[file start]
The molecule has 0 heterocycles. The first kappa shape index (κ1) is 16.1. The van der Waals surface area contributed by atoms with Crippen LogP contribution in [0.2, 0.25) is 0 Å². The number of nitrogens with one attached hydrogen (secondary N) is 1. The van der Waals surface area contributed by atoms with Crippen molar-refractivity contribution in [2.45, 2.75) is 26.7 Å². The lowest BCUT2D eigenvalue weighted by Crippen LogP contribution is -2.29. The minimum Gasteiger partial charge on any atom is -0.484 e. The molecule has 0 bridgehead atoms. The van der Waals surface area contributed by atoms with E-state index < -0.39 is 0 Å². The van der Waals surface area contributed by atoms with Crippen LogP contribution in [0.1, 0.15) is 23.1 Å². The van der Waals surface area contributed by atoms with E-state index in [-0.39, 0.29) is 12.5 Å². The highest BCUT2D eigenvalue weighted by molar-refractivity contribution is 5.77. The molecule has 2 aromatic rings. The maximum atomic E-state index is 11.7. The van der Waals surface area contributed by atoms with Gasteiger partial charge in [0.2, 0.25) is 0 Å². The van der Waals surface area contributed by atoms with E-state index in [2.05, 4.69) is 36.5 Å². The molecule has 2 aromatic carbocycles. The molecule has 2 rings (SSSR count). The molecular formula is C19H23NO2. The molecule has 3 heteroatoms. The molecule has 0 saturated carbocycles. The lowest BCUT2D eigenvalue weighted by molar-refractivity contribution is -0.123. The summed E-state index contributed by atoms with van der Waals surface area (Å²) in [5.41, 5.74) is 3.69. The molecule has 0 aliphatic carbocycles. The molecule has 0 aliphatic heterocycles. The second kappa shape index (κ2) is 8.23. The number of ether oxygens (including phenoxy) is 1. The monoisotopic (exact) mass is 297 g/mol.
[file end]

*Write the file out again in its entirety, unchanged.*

The molecule has 0 heterocycles. The first kappa shape index (κ1) is 16.1. The van der Waals surface area contributed by atoms with Crippen LogP contribution in [0.2, 0.25) is 0 Å². The number of nitrogens with one attached hydrogen (secondary N) is 1. The van der Waals surface area contributed by atoms with Crippen molar-refractivity contribution in [2.45, 2.75) is 26.7 Å². The lowest BCUT2D eigenvalue weighted by Crippen LogP contribution is -2.29. The minimum Gasteiger partial charge on any atom is -0.484 e. The molecule has 0 bridgehead atoms. The van der Waals surface area contributed by atoms with E-state index < -0.39 is 0 Å². The van der Waals surface area contributed by atoms with Crippen LogP contribution in [0.1, 0.15) is 23.1 Å². The van der Waals surface area contributed by atoms with E-state index in [-0.39, 0.29) is 12.5 Å². The highest BCUT2D eigenvalue weighted by molar-refractivity contribution is 5.77. The molecule has 2 aromatic rings. The maximum atomic E-state index is 11.7. The van der Waals surface area contributed by atoms with Gasteiger partial charge in [0.2, 0.25) is 0 Å². The van der Waals surface area contributed by atoms with E-state index in [2.05, 4.69) is 36.5 Å². The molecule has 2 aromatic carbocycles. The molecule has 2 rings (SSSR count). The molecular formula is C19H23NO2. The molecule has 3 heteroatoms. The molecule has 0 saturated carbocycles. The lowest BCUT2D eigenvalue weighted by molar-refractivity contribution is -0.123. The summed E-state index contributed by atoms with van der Waals surface area (Å²) in [5.41, 5.74) is 3.69. The molecule has 0 aliphatic carbocycles. The molecule has 0 aliphatic heterocycles. The second kappa shape index (κ2) is 8.23. The number of ether oxygens (including phenoxy) is 1. The monoisotopic (exact) mass is 297 g/mol.